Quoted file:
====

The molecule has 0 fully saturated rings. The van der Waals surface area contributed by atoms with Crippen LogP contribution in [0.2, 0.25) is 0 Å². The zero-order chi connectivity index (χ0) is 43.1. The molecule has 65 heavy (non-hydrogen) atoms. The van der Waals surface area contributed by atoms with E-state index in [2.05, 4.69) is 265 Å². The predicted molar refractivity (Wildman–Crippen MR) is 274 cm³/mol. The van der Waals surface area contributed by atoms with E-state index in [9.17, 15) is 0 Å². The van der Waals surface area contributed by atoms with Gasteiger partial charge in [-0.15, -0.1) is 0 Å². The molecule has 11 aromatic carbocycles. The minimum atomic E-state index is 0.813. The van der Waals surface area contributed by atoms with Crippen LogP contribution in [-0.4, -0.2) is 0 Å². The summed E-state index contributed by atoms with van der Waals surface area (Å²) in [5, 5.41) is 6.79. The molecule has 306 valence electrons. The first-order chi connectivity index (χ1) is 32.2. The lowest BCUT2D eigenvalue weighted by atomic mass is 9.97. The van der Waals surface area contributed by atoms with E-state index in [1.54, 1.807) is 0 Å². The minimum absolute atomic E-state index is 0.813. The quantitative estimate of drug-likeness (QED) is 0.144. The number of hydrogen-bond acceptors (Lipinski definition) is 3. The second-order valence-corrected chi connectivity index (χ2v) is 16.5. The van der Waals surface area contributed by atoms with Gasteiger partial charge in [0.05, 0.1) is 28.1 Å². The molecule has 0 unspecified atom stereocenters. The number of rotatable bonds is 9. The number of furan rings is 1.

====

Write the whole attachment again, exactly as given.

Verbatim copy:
The molecule has 0 fully saturated rings. The van der Waals surface area contributed by atoms with Crippen LogP contribution in [0.2, 0.25) is 0 Å². The zero-order chi connectivity index (χ0) is 43.1. The molecule has 65 heavy (non-hydrogen) atoms. The van der Waals surface area contributed by atoms with E-state index in [2.05, 4.69) is 265 Å². The predicted molar refractivity (Wildman–Crippen MR) is 274 cm³/mol. The van der Waals surface area contributed by atoms with E-state index in [9.17, 15) is 0 Å². The van der Waals surface area contributed by atoms with Gasteiger partial charge in [-0.15, -0.1) is 0 Å². The molecule has 11 aromatic carbocycles. The minimum atomic E-state index is 0.813. The van der Waals surface area contributed by atoms with Crippen LogP contribution in [-0.4, -0.2) is 0 Å². The summed E-state index contributed by atoms with van der Waals surface area (Å²) in [5, 5.41) is 6.79. The molecule has 306 valence electrons. The first-order chi connectivity index (χ1) is 32.2. The lowest BCUT2D eigenvalue weighted by atomic mass is 9.97. The van der Waals surface area contributed by atoms with E-state index in [1.54, 1.807) is 0 Å². The minimum absolute atomic E-state index is 0.813. The quantitative estimate of drug-likeness (QED) is 0.144. The number of hydrogen-bond acceptors (Lipinski definition) is 3. The second-order valence-corrected chi connectivity index (χ2v) is 16.5. The van der Waals surface area contributed by atoms with Gasteiger partial charge in [0.05, 0.1) is 28.1 Å². The molecule has 0 unspecified atom stereocenters. The number of rotatable bonds is 9. The number of furan rings is 1.